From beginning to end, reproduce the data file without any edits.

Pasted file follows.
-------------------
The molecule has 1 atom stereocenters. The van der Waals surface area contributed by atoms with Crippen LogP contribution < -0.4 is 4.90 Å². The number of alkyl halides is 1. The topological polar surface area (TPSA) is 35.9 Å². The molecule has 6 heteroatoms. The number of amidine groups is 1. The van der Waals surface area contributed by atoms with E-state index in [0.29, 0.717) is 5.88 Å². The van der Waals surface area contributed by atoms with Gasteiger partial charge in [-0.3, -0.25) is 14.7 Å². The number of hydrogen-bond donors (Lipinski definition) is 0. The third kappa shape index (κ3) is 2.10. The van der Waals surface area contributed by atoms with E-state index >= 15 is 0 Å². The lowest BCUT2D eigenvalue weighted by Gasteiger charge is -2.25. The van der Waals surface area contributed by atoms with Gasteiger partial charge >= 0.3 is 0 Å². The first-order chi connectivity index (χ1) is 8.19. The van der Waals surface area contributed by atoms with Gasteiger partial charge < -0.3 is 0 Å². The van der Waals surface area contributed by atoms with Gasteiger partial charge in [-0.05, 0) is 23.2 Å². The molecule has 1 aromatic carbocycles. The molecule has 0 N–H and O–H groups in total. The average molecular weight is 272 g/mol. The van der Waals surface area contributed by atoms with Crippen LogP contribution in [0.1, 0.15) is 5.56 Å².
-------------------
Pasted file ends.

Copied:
The molecule has 1 atom stereocenters. The van der Waals surface area contributed by atoms with Crippen LogP contribution < -0.4 is 4.90 Å². The number of alkyl halides is 1. The topological polar surface area (TPSA) is 35.9 Å². The molecule has 6 heteroatoms. The number of amidine groups is 1. The van der Waals surface area contributed by atoms with E-state index in [0.29, 0.717) is 5.88 Å². The van der Waals surface area contributed by atoms with Gasteiger partial charge in [-0.3, -0.25) is 14.7 Å². The number of hydrogen-bond donors (Lipinski definition) is 0. The third kappa shape index (κ3) is 2.10. The van der Waals surface area contributed by atoms with E-state index >= 15 is 0 Å². The lowest BCUT2D eigenvalue weighted by Gasteiger charge is -2.25. The van der Waals surface area contributed by atoms with Gasteiger partial charge >= 0.3 is 0 Å². The first-order chi connectivity index (χ1) is 8.19. The van der Waals surface area contributed by atoms with Gasteiger partial charge < -0.3 is 0 Å². The van der Waals surface area contributed by atoms with Gasteiger partial charge in [-0.05, 0) is 23.2 Å². The molecule has 1 aromatic carbocycles. The molecule has 0 N–H and O–H groups in total. The average molecular weight is 272 g/mol. The van der Waals surface area contributed by atoms with Crippen LogP contribution in [0.1, 0.15) is 5.56 Å².